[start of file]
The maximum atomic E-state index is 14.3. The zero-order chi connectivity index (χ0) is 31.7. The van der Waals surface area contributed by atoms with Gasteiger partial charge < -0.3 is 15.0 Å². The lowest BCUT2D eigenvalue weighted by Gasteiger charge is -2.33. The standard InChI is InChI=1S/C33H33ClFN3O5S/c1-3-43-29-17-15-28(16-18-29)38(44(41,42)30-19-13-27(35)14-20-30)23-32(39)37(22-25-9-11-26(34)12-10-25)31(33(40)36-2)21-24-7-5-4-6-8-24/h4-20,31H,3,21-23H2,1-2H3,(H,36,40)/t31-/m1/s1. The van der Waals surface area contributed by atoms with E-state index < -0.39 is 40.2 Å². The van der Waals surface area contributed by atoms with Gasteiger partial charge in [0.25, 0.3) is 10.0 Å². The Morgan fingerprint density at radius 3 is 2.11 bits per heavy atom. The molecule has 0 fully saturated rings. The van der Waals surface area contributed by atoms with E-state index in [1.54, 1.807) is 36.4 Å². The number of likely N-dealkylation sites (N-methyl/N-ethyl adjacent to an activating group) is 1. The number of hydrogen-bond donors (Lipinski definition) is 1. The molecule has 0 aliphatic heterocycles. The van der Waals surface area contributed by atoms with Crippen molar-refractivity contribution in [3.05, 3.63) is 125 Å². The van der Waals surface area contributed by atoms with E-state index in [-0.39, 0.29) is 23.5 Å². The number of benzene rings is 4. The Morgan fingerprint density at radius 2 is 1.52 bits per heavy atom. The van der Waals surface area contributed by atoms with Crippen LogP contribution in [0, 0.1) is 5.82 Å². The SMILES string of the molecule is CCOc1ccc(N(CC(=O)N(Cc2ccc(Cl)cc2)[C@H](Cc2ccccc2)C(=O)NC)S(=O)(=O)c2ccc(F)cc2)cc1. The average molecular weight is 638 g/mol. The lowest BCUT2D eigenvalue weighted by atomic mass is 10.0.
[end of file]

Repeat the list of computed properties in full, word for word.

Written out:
The maximum atomic E-state index is 14.3. The zero-order chi connectivity index (χ0) is 31.7. The van der Waals surface area contributed by atoms with Gasteiger partial charge < -0.3 is 15.0 Å². The lowest BCUT2D eigenvalue weighted by Gasteiger charge is -2.33. The standard InChI is InChI=1S/C33H33ClFN3O5S/c1-3-43-29-17-15-28(16-18-29)38(44(41,42)30-19-13-27(35)14-20-30)23-32(39)37(22-25-9-11-26(34)12-10-25)31(33(40)36-2)21-24-7-5-4-6-8-24/h4-20,31H,3,21-23H2,1-2H3,(H,36,40)/t31-/m1/s1. The van der Waals surface area contributed by atoms with E-state index < -0.39 is 40.2 Å². The van der Waals surface area contributed by atoms with Gasteiger partial charge in [0.25, 0.3) is 10.0 Å². The Morgan fingerprint density at radius 3 is 2.11 bits per heavy atom. The molecule has 0 fully saturated rings. The van der Waals surface area contributed by atoms with E-state index in [1.54, 1.807) is 36.4 Å². The number of likely N-dealkylation sites (N-methyl/N-ethyl adjacent to an activating group) is 1. The number of hydrogen-bond donors (Lipinski definition) is 1. The molecule has 0 aliphatic heterocycles. The van der Waals surface area contributed by atoms with Crippen molar-refractivity contribution in [3.05, 3.63) is 125 Å². The van der Waals surface area contributed by atoms with E-state index in [-0.39, 0.29) is 23.5 Å². The number of benzene rings is 4. The Morgan fingerprint density at radius 2 is 1.52 bits per heavy atom. The van der Waals surface area contributed by atoms with Crippen LogP contribution in [0, 0.1) is 5.82 Å². The SMILES string of the molecule is CCOc1ccc(N(CC(=O)N(Cc2ccc(Cl)cc2)[C@H](Cc2ccccc2)C(=O)NC)S(=O)(=O)c2ccc(F)cc2)cc1. The average molecular weight is 638 g/mol. The lowest BCUT2D eigenvalue weighted by atomic mass is 10.0.